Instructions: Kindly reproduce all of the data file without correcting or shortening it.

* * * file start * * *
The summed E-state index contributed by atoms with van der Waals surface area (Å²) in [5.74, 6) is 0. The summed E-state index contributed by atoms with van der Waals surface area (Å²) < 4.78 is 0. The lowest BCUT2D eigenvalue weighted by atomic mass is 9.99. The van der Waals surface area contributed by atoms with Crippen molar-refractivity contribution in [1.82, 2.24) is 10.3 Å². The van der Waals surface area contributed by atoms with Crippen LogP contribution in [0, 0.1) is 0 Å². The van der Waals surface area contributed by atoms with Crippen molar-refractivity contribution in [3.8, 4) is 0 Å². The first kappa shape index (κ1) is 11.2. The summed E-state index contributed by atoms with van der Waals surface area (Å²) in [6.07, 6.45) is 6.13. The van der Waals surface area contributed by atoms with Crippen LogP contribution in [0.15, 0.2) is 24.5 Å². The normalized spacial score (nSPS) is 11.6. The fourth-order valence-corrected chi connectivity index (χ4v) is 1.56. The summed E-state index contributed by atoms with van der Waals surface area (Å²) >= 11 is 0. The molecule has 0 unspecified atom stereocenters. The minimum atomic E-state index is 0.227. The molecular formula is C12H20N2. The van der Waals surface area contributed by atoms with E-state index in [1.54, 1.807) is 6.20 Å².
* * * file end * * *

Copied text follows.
The summed E-state index contributed by atoms with van der Waals surface area (Å²) in [5.74, 6) is 0. The summed E-state index contributed by atoms with van der Waals surface area (Å²) < 4.78 is 0. The lowest BCUT2D eigenvalue weighted by atomic mass is 9.99. The van der Waals surface area contributed by atoms with Crippen molar-refractivity contribution in [1.82, 2.24) is 10.3 Å². The van der Waals surface area contributed by atoms with Crippen LogP contribution in [0, 0.1) is 0 Å². The van der Waals surface area contributed by atoms with Crippen molar-refractivity contribution in [3.8, 4) is 0 Å². The first kappa shape index (κ1) is 11.2. The summed E-state index contributed by atoms with van der Waals surface area (Å²) in [6.07, 6.45) is 6.13. The van der Waals surface area contributed by atoms with Crippen LogP contribution in [0.15, 0.2) is 24.5 Å². The normalized spacial score (nSPS) is 11.6. The fourth-order valence-corrected chi connectivity index (χ4v) is 1.56. The summed E-state index contributed by atoms with van der Waals surface area (Å²) >= 11 is 0. The molecule has 0 unspecified atom stereocenters. The minimum atomic E-state index is 0.227. The molecular formula is C12H20N2. The van der Waals surface area contributed by atoms with E-state index in [1.54, 1.807) is 6.20 Å².